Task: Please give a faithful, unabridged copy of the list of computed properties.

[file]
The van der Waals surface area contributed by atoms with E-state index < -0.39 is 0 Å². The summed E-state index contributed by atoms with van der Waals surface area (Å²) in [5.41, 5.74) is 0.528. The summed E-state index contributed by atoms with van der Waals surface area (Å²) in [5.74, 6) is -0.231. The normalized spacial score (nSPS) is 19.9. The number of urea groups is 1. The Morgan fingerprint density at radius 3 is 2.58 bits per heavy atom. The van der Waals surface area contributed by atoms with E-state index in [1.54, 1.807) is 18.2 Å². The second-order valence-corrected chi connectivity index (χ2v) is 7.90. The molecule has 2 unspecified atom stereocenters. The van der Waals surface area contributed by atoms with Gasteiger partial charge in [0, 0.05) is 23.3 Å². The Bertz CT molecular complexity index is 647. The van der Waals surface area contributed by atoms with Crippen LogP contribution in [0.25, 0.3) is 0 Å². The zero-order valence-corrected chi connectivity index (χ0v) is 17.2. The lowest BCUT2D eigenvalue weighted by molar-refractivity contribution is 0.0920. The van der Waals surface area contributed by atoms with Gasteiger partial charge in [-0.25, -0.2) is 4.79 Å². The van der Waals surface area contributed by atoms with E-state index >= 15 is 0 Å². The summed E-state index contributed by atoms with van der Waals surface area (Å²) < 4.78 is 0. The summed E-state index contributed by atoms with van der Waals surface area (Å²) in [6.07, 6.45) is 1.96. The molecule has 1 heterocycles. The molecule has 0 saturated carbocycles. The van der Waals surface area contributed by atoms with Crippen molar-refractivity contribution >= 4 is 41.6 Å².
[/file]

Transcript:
The van der Waals surface area contributed by atoms with E-state index < -0.39 is 0 Å². The summed E-state index contributed by atoms with van der Waals surface area (Å²) in [5.41, 5.74) is 0.528. The summed E-state index contributed by atoms with van der Waals surface area (Å²) in [5.74, 6) is -0.231. The normalized spacial score (nSPS) is 19.9. The number of urea groups is 1. The Morgan fingerprint density at radius 3 is 2.58 bits per heavy atom. The van der Waals surface area contributed by atoms with E-state index in [1.54, 1.807) is 18.2 Å². The second-order valence-corrected chi connectivity index (χ2v) is 7.90. The molecule has 2 unspecified atom stereocenters. The van der Waals surface area contributed by atoms with Gasteiger partial charge in [0, 0.05) is 23.3 Å². The Bertz CT molecular complexity index is 647. The van der Waals surface area contributed by atoms with Crippen LogP contribution in [0.25, 0.3) is 0 Å². The zero-order valence-corrected chi connectivity index (χ0v) is 17.2. The lowest BCUT2D eigenvalue weighted by molar-refractivity contribution is 0.0920. The van der Waals surface area contributed by atoms with Gasteiger partial charge in [-0.25, -0.2) is 4.79 Å². The van der Waals surface area contributed by atoms with E-state index >= 15 is 0 Å². The summed E-state index contributed by atoms with van der Waals surface area (Å²) < 4.78 is 0. The summed E-state index contributed by atoms with van der Waals surface area (Å²) in [6.07, 6.45) is 1.96. The molecule has 1 heterocycles. The molecule has 0 saturated carbocycles. The van der Waals surface area contributed by atoms with Crippen molar-refractivity contribution >= 4 is 41.6 Å².